“Stay! I’ll hold your horse,” he said, as I made a quiet attempt to keep jogging on.

“Now, my dear sir,” I exclaimed, “How long do you think it will take the flower to open? or do you think you can inspire it with the amiable idea to do so within sixty seconds, because longer than that I cannot wait, and I’m all on the qui vine to see if my nomenclatology, that is what I call my new science, for it has a right to an ’ology, is correct as regards Mr. Naunton.”

The flower did not open, and we sped on again, our shadows clearly defined on the grassy meadows which were studded with flowers, whose broad discs were like stars of the first magnitude.

“Do you see that light? That proves they are not gone to bed, and your fears may rest.”

Through the trees a bright light was glimmering; not unwelcome it appeared, for beside the excitement which so much novelty and magnificence are sure to arouse in certain temperaments, the bodily fatigue of so many hours of up-hill and down-hill climbing on horseback, made the prospect of rest very thoroughly congenial.

What romantic temperament has not fed the soul with the marvelous and supernatural on such a night as this; when arriving either late at night or by moonlight in some unknown part of the country, he has pictured himself benighted and lost in the forest or the fog; the night owl, or the will-o’-the-wisp, has been his only guide, and when a light as at length startled his aching sight, has imagined it the gleam of the lantern of some midnight assassins burying their dead; or fancied it proceeding from some monastery, where silence was the discipline, and where the brown cowled monk, who attended upon us dumbly, pointed to the pallet in a bare cell as the resting-place for the night.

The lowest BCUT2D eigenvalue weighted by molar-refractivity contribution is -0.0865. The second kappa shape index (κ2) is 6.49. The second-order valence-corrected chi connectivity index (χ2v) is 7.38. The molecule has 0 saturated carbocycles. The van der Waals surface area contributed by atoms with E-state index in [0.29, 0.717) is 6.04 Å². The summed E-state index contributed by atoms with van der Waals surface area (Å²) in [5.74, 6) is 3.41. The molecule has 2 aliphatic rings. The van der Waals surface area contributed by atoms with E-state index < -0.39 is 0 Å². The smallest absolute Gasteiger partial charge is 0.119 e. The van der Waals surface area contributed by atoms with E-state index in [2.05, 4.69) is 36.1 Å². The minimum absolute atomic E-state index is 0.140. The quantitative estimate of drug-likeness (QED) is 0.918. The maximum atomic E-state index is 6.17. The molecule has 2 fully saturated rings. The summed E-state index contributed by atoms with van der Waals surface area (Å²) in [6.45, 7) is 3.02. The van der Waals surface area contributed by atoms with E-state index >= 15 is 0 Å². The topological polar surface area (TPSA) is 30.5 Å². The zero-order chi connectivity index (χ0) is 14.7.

Who has not frightened himself with a vague superstition, like children with a made-up bogie, the more to enjoy the pleasures of security.

But this evening there was no need to conjure up any phantom of the brain; no occasion to counterfeit any romance; the reality was too importunately present.

Here was I, a lone woman having transgressed her husband’s directions to await him in a civilized place, alone in the wildest part of the wild world, with a stranger—the like of whom I had never met in all my travels—wandering on an untrodden path to a habitation of which I knew next to nothing. It was certainly as extraordinary and romantic a situation as any lover of fiction could have framed. But my ruminations were cut short by our actual arrival, and a wild hallo from Kenmuir to arouse the inmates.

Next: Daughters of Ah-wah-neeContentsPrevious: Kenmuir